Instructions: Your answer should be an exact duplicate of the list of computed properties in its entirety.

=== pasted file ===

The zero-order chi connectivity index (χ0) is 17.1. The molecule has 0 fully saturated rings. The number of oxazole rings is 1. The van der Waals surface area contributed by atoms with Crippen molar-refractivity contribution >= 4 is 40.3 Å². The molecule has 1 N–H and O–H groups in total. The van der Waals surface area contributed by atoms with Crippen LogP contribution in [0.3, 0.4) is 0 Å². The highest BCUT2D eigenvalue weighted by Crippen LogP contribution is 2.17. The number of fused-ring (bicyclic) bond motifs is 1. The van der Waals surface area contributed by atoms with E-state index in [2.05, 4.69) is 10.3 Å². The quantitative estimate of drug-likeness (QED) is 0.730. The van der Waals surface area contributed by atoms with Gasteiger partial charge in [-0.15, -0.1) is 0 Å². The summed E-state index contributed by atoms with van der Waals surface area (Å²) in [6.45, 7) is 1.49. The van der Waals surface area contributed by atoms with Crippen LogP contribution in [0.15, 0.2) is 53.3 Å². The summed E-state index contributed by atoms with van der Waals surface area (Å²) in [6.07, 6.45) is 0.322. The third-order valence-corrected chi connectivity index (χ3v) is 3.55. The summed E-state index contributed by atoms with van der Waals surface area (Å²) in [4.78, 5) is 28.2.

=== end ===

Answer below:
The zero-order chi connectivity index (χ0) is 17.1. The molecule has 0 fully saturated rings. The number of oxazole rings is 1. The van der Waals surface area contributed by atoms with Crippen molar-refractivity contribution >= 4 is 40.3 Å². The molecule has 1 N–H and O–H groups in total. The van der Waals surface area contributed by atoms with Crippen LogP contribution in [0.3, 0.4) is 0 Å². The highest BCUT2D eigenvalue weighted by Crippen LogP contribution is 2.17. The number of fused-ring (bicyclic) bond motifs is 1. The van der Waals surface area contributed by atoms with E-state index in [2.05, 4.69) is 10.3 Å². The quantitative estimate of drug-likeness (QED) is 0.730. The van der Waals surface area contributed by atoms with Gasteiger partial charge in [-0.15, -0.1) is 0 Å². The summed E-state index contributed by atoms with van der Waals surface area (Å²) in [6.45, 7) is 1.49. The van der Waals surface area contributed by atoms with Crippen LogP contribution in [0.15, 0.2) is 53.3 Å². The summed E-state index contributed by atoms with van der Waals surface area (Å²) in [6.07, 6.45) is 0.322. The third-order valence-corrected chi connectivity index (χ3v) is 3.55. The summed E-state index contributed by atoms with van der Waals surface area (Å²) in [4.78, 5) is 28.2.